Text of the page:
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Heidi Schreck does a little bit of everything: playwriting, acting, television, theatre, and more. To say she is a busy artist is to vastly understate her different talents. Recently, Ms. Schreck spoke with SpeakEasy Artistic Associate Walt McGough, and dug into issues of faith and forgiveness, ‘and what it really means to give and receive help from an organization such as the one depicted in the play.
You started off as an actor, correct?
HEIDI SCHRECK: Yes, acting was definitely my way into theatre. I took a little detour in my 20s and worked as a reporter in Russia; and I guess I was always writing at the same time, but not plays. I wrote for newspapers, and then poems and short stories, but not plays. I think I didn’t know that I wanted to write, but when I was in college I did an acting competition, and I couldn’t find a monologue that I liked so I wrote my own, gave myself a pseudonym, and I ended up winning the competition. So I guess I started off writing material for myself, secretly.
What was the pseudonym?
I wish I could remember. I feel like it was like, Julie, or something.
Grand Concourse is set in a Catholic soup kitchen, and that’s a location that you have a good amount of experience with, right?
I do! I grew up in a really small town in Washington state called Wenatchee. My parents were both public high school teachers, but they also ran a group home for a time, for boys who had run away, or for various reasons, couldn’t live at home. Volunteering at soup kitchens was sort of our Sunday activity. The main one we went to was run through a Lutheran church. I was not raised Catholic, and I’m an agnostic now, but I believe the one that we worked at was a Lutheran-run organization, and then the ones that I volunteered at once I was older and had moved to New York were always Catholic organizations.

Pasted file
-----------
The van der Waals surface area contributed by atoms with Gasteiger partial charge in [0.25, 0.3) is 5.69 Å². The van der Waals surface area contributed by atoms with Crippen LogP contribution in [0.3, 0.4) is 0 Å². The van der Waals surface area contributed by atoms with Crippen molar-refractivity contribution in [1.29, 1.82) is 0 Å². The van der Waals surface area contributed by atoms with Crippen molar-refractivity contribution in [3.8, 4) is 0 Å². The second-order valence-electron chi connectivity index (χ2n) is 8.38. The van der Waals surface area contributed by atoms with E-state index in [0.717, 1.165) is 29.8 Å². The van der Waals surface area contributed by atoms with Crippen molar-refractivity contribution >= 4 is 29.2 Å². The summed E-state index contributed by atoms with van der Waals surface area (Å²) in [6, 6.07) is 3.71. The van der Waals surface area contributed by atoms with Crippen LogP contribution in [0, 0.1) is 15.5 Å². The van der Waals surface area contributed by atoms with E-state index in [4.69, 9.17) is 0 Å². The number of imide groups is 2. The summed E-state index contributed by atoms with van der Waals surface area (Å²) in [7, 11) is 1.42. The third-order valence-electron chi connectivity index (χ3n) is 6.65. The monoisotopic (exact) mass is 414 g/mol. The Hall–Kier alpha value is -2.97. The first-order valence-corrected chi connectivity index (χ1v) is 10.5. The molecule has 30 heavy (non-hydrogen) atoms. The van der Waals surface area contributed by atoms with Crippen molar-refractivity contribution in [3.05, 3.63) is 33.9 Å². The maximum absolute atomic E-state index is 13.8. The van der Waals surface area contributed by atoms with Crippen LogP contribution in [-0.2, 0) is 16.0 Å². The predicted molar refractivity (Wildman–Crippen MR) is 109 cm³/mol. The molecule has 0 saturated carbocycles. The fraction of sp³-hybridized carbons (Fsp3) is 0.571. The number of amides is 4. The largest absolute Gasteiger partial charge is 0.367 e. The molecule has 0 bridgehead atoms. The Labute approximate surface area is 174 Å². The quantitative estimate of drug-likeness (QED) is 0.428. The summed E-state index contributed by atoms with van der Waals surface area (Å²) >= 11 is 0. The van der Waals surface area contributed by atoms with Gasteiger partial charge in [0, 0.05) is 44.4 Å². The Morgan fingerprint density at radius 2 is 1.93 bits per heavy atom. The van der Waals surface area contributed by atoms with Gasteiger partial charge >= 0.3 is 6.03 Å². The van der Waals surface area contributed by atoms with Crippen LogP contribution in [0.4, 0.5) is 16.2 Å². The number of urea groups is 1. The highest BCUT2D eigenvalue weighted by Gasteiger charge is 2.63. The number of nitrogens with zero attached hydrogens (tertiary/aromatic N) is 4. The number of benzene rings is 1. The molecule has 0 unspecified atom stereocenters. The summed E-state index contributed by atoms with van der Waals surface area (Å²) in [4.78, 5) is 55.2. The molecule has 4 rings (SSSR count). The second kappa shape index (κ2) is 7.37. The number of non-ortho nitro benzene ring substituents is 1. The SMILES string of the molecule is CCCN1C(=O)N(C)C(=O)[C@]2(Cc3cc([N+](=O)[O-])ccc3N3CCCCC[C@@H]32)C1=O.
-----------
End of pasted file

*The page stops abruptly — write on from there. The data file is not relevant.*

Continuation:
What was the first moment of Grand Concourse, for you? What got you writing it?
Actually, I took a workshop with this wonderful playwright named Tanya Barfield, and was feeling very stuck. She does this weekend-long thing where she does exercises, and she has this great exercise called “The Hand,” where you picture a character’s hand and meditate on it, and notice what it’s doing. Right away, the hands that I saw were Shelly’s hands. The person was making soup, and the whole soup kitchen from my childhood kind of came rushing back to me. But that first image was her hands.
Was she a nun right from the get go?
Fairly early on. I’m not sure, honestly, how that emerged. I had worked at places that were founded by Catholic nuns but I’m actually not sure why she ended up being one. Maybe it really was a result of volunteering when I first moved to New York, or because so many of the organizations I worked for were Catholic. I’d been interested in Dorothy Day for a long time, and she wasn’t a nun; but there was that very Catholic approach to forgiveness and service, to help and to devoting your life to vulnerable populations. I think I’ve been interested in that side of things for a long time.
Those questions of forgiveness and service are definitely all over the play.